It was Seneca who said that a wise philosopher doesn’t just study in their particular school of thought, but surveys widely, taking and absorbing ideas from any and all thinkers. He would say he read like a spy in the enemy’s camp, and that he’d quote even a bad author if the line was good.
This is why Seneca discusses the ideas of Epicurus so much in his famous Stoic letters (a must read–here’s the edition we carry at The Painted Porch). Even though the Epicureans and the Stoics were rivals, Seneca was intimately familiar with their precepts, borrowing the ones he liked, clarifying his own thinking where he disagreed with theirs.
As it happens, this is a great model for us to follow as parents. There are all sorts of things that Montessori gets right…and stuff that might not work for your family. The idea of “Taking Children Seriously” as we talked about recently, is interesting and valuable just as a kind of mantra, even if that’s all you take. There is Aware Parenting. There are cool strategies developed by homeschooling parents and unschooling parents and tiger parents…and something to be said about the parents who just drop their kids off at public school and never think about it further than that. There are awesome little hacks and ideas from influencers on TikTok and Instagram…as well as terrible ideas that you should do the exact opposite of.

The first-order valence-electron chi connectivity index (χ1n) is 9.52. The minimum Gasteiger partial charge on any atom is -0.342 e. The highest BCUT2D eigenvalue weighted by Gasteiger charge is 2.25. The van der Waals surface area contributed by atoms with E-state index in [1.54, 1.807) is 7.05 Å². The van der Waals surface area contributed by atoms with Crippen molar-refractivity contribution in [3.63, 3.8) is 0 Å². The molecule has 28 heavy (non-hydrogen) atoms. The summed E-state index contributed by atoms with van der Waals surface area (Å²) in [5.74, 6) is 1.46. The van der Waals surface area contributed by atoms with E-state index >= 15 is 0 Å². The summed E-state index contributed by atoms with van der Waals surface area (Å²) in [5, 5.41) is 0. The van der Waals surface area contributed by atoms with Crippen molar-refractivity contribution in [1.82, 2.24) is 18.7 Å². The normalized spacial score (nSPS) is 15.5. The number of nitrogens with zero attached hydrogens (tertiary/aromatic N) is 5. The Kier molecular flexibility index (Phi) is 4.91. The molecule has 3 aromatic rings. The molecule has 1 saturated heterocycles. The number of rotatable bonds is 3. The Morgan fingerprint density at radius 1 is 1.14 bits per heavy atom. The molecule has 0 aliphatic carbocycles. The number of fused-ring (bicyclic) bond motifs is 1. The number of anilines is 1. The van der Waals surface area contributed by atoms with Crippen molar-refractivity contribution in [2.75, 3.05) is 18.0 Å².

In a sense, The Daily Dad (another book you should read!) is built along the approach that Seneca outlined. It’s a survey course of different thinkers, different ideas, different insights. Some apply to you, some don’t. The point isn’t to lock you into a certain methodology but to cultivate a mindset–a process by which we are constantly challenged, our minds opened and enlarged. We are flexible and learning, creative and humble.
And hopefully, as a result, we’ll raise kids who are all those things too.